People living near transmitters have no choice in the matter and there is growing opposition to mast siting. Why is this, if the technology is safe?
The reasons for public concern about transmitter siting are complex and embrace both health issues and environmental concerns such as visual amenity and consequent concerns about potential effects on property prices.
Such concerns are often exacerbated by sensational media coverage and by the pronouncements of some theorists who claim to be experts. In addition, no-one likes dealing with uncertainty, and people often ask for categorical assurances of absolute safety, which, for good reason, cannot be given.
Why are so many transmitters needed?
A TETRA system for the emergency services has to provide coverage everywhere it is needed as well as adequate capacity. It is not acceptable to the emergency services to have gaps where professional users are unable to communicate. By comparison, mobile telephony networks cater for average capacity and it is not uncommon to find areas where there is no coverage.
TETRA also allows multiple professional users on a single network. This means that the network can be shared by emergency services such as the police, ambulance and fire and rescue, all of whom have signed up to use the TETRA-based service in the UK. This provides a considerable environmental advantage over three or more separate networks even though a few additional transmitters may need to be added to accommodate the coverage needs of new user communities.
The TETRA base stations are also low powered, compared with, for example, those used for radio and TV transmission. Each TETRA base station is not just transmitting, as a radio or TV transmitter would be, but has to handle both-way communication with around 16 different handsets.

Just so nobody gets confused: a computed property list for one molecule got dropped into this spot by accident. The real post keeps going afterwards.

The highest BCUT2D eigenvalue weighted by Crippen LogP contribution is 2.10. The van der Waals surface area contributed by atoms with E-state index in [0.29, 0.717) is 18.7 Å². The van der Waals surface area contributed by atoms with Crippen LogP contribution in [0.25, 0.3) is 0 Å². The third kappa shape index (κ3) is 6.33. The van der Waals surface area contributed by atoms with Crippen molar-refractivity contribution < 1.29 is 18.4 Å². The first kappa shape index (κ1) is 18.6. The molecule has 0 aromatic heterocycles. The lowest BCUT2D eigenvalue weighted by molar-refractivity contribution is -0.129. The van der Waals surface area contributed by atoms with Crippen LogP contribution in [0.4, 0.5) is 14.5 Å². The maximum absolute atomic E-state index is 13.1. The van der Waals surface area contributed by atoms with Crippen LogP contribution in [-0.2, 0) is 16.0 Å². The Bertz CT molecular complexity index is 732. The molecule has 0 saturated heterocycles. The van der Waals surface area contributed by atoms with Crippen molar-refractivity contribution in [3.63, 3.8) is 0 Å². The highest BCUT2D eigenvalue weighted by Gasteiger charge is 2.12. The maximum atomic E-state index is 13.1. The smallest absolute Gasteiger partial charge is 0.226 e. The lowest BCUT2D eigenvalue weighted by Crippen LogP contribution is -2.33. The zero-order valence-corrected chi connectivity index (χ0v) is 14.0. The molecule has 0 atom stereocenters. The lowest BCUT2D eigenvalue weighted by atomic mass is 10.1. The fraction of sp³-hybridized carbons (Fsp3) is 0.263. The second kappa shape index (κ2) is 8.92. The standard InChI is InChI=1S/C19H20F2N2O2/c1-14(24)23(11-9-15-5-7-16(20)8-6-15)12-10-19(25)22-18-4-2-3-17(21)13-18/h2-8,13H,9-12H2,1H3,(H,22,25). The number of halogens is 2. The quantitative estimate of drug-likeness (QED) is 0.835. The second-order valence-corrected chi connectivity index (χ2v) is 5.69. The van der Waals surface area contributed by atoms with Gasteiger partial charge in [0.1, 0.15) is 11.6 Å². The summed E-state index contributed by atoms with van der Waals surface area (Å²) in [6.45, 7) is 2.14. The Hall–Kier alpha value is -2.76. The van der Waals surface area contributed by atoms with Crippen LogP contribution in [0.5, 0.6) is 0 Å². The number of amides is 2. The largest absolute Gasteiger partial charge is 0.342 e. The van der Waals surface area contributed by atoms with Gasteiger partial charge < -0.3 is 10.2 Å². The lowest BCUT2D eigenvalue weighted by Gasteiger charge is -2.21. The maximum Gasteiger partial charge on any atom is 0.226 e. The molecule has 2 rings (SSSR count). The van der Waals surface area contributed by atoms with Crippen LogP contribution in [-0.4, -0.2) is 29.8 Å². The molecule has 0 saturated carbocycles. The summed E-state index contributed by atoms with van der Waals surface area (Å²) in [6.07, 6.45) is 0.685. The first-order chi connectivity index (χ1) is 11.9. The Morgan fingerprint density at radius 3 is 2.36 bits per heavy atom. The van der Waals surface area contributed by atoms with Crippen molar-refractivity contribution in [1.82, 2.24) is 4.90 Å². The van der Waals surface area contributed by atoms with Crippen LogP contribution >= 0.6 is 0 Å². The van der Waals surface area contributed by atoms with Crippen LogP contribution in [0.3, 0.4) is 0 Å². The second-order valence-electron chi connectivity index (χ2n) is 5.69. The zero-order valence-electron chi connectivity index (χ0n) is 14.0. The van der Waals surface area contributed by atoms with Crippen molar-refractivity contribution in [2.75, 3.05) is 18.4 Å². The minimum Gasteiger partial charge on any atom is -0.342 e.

The more base stations there are, the lower the power of each one needs to be, as the ability of radio signals to travel is dependent on distance and terrain.
How is the decision made on where to site TETRA transmitters?
Radio network planning is very similar to planning lighting. To avoid shadows or dark areas you need to plan the locations of the lights carefully. Similarly, when planning a radio network, the locations of the base stations and antenna need to be planned carefully to avoid places where there is patchy, unreliable, or non-existent communication.
For any radio system the strength of the signal diminishes rapidly as distance from the transmitter increases and many factors affect the distance that radio waves can travel; for example the distance is reduced by obstacles such as trees, hills or buildings.
It is not acceptable to the emergency services to have places where there is no coverage. So TETRA base stations are placed where emergency services users need to communicate, and are sited to provide seamless coverage. Siting also depends on the willingness of a landowner or building freeholder to accommodate a transmitter.
Why does the industry take no notice of people living near proposed transmitter sites?
As with the siting of any telecommunications equipment, the siting of TETRA transmitters always complies fully with planning requirements, including certification of ICNIRP compliance and consultation with those immediately affected by a planning application.
The planning regime was not designed to encompass effective and timely communication with the community at large and there is a broad range of interested stakeholders – mobile operators, site owners, local authorities, users of mobile services and members of the public. With that in mind, companies in the wireless industry signed up to a Code of Practice following the Stewart Inquiry. This provides for earlier and more transparent communications with a wider range of community interests when considering siting.